Diabetes reduces sperm count, damages DNA in men: Study

MUMBAI: Diabetic men are twice as likely to suffer from DNA damage to sperms than healthy individuals, an ongoing study by Jaslok Hospital and Research Centre has revealed. The study also showed that diabetes significantly reduced sperm count and affected the movement and appearance of sperm.

Doctors said the findings are worrying, especially when India has emerged as the diabetes capital of the world. Also, with diabetes affecting more and more young people in the country, the study has sent alarm bells ringing.

The study found that diabetic men were nearly three times more likely to suffer from sperm apoptosis— self-destruction of a cell due to break-up of the DNA—than healthy individuals.

Fragmented or broken DNA may not only lead to fertility issues but also higher miscarriage rates in couples.

Dr Firuza Parikh, director of the Jaslok Hospital’s IVF and genetics centre, said the findings were in conjunction with global observations that diabetes could contribute to changing the morphology or the look of sperm. The study showed that in diabetic men, 92% sperm looked abnormal whereas only 11% healthy donors showed abnormality.

Diabetic men also fared poorly in sperm count and motility—the agility of a sperm to fertilize an egg. In diabetic men, sperm motility hovered around 22% while it was more than double in case of those who did not suffer from the disease. Sperm count in diabetic men was found to be less than half of that of healthy individuals.

The study, initiated about three years ago by the Pedder Road hospital’s assisted reproduction and genetics department, compared the sperm quality in 120 diabetic and non-diabetic men in the 24-45 age group. Smokers were excluded to avoid any interference in the findings.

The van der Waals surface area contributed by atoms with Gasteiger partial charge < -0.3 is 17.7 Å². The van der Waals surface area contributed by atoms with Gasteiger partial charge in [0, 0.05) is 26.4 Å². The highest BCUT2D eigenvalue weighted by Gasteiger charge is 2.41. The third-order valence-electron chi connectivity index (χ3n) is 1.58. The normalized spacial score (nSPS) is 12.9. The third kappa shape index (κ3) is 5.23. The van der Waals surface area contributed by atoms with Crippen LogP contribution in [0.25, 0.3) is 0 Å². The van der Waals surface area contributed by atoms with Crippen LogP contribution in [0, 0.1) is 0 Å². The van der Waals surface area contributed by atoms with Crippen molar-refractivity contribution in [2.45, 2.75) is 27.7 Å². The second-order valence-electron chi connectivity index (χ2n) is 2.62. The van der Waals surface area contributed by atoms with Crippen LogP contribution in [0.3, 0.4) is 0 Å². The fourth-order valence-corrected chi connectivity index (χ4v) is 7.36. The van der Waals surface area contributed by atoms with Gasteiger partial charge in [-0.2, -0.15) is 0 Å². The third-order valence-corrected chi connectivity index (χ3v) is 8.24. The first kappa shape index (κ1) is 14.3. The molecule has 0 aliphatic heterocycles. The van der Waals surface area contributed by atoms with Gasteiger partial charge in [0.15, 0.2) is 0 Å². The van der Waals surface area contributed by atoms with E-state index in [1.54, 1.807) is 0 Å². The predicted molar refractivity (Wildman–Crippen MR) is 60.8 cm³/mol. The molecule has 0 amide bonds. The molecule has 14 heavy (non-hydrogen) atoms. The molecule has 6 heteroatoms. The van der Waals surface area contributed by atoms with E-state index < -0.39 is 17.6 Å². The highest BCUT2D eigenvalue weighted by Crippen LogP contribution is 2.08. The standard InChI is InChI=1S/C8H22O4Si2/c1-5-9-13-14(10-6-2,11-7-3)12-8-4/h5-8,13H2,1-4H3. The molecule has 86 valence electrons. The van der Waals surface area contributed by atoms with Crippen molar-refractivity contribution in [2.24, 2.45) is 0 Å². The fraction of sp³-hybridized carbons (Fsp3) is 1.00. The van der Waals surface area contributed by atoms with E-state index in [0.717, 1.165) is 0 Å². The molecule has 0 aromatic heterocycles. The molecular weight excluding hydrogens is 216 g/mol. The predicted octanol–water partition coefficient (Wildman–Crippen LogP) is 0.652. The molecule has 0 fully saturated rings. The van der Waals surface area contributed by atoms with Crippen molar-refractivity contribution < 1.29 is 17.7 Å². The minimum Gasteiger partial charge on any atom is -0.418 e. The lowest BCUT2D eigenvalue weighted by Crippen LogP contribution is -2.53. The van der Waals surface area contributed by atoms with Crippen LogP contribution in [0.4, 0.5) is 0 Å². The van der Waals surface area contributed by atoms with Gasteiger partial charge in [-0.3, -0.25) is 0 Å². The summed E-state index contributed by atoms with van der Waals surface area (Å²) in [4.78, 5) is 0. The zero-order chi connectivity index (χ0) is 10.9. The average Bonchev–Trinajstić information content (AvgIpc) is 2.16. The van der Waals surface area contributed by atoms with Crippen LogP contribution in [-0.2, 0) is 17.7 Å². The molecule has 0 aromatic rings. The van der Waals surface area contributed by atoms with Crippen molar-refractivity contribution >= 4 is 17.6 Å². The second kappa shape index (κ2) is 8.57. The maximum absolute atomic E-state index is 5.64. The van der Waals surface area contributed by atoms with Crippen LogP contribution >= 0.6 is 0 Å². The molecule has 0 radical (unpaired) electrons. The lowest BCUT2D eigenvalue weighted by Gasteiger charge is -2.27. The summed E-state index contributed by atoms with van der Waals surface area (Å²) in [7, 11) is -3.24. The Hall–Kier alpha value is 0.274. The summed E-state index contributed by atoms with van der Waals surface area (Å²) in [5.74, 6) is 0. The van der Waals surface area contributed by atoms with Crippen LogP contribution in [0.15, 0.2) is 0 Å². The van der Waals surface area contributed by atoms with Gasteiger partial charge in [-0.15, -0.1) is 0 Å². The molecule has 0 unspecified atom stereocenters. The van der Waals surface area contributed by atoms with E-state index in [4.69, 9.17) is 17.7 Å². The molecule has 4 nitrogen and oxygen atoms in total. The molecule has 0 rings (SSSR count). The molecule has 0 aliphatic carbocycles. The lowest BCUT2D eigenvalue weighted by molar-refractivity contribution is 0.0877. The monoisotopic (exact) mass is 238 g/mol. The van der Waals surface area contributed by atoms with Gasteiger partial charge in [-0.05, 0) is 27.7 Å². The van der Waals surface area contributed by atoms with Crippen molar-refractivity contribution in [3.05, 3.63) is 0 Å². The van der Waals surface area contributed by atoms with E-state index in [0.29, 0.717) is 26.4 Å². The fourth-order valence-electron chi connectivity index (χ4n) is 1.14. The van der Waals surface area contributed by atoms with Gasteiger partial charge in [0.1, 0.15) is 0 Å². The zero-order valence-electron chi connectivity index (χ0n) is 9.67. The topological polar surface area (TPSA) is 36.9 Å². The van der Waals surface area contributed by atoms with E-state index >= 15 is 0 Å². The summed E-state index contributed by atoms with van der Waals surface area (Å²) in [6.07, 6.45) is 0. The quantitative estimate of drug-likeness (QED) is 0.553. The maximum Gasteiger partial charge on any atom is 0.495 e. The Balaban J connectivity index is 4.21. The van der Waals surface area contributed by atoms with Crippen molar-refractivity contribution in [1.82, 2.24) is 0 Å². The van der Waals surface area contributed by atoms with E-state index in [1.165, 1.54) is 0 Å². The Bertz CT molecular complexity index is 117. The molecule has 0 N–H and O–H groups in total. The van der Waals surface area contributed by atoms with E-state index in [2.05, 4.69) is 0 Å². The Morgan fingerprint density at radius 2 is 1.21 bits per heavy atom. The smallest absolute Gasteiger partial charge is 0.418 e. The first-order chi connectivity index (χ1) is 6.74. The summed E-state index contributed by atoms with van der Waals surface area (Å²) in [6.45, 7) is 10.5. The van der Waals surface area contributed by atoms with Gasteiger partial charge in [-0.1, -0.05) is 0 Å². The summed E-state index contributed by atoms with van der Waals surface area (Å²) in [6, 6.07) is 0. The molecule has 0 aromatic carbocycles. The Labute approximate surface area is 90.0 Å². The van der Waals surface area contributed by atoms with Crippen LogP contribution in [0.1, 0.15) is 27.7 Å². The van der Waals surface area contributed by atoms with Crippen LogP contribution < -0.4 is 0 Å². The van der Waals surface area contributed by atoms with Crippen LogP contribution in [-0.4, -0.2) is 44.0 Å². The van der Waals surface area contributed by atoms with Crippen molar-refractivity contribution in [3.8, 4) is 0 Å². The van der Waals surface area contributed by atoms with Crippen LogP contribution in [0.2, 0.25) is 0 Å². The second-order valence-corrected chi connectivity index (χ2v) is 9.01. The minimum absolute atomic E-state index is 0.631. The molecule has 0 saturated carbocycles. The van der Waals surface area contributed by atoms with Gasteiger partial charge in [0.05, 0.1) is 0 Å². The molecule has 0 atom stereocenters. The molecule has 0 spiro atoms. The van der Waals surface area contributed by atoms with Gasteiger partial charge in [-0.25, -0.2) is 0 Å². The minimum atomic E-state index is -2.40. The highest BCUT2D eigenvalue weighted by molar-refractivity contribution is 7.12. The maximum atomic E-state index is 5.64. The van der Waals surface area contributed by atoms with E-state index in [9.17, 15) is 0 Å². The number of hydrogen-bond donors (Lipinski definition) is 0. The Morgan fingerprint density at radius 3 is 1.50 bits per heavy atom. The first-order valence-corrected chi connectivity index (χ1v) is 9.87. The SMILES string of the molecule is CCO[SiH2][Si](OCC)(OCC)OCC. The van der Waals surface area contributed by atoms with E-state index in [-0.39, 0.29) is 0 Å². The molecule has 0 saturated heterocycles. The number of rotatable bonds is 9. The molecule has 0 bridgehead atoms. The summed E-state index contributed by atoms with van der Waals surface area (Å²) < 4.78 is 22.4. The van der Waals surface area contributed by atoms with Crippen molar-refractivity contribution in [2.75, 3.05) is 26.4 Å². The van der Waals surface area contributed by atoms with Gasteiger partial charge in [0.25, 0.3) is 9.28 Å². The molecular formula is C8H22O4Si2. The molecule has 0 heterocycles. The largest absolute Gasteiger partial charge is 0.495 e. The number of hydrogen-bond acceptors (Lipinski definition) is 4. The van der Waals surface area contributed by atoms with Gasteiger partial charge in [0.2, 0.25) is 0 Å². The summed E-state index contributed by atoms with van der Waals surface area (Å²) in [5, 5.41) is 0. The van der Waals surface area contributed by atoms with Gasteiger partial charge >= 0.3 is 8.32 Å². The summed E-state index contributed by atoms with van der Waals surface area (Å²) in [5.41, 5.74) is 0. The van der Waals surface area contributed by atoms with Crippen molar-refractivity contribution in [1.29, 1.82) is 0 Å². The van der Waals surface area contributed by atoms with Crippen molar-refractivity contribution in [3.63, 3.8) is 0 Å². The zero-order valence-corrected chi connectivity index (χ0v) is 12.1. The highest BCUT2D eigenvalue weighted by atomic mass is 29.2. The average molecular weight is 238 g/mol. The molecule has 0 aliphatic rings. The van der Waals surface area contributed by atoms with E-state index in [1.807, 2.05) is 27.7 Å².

Dr Arundhati Athalye and Dr Meenal Khandeparkar, the main investigators, said the study underlined the need to perform routine DNA fragmentation testing in every diabetic patient seeking infertility treatment as that could be the underlying cause.

Dr Prochi Madon, head of genetics, pointed out that early diagnosis was the key to beat diabetes and associated health problems. “The diabetic men chosen for the study had come to the clinic seeking treatment for infertility.”

In a recent seminar at Jaslok Hospital, Dr Craig Niederberger, head of urology at the University of Illinois in Chicago, stressed that in addition to sperm function tests, it was important to thoroughly evaluate men suffering from infertility. He said the link between low testosterone, male infertility and the risk of prostatic cancer later in life was already established.

But it is not all bad news for young men with diabetes. Parikh said some couples grappling with infertility managed to conceive naturally after working on ways to de-stress. “Lifestyle modification or simple things like taking a vacation have worked for many.”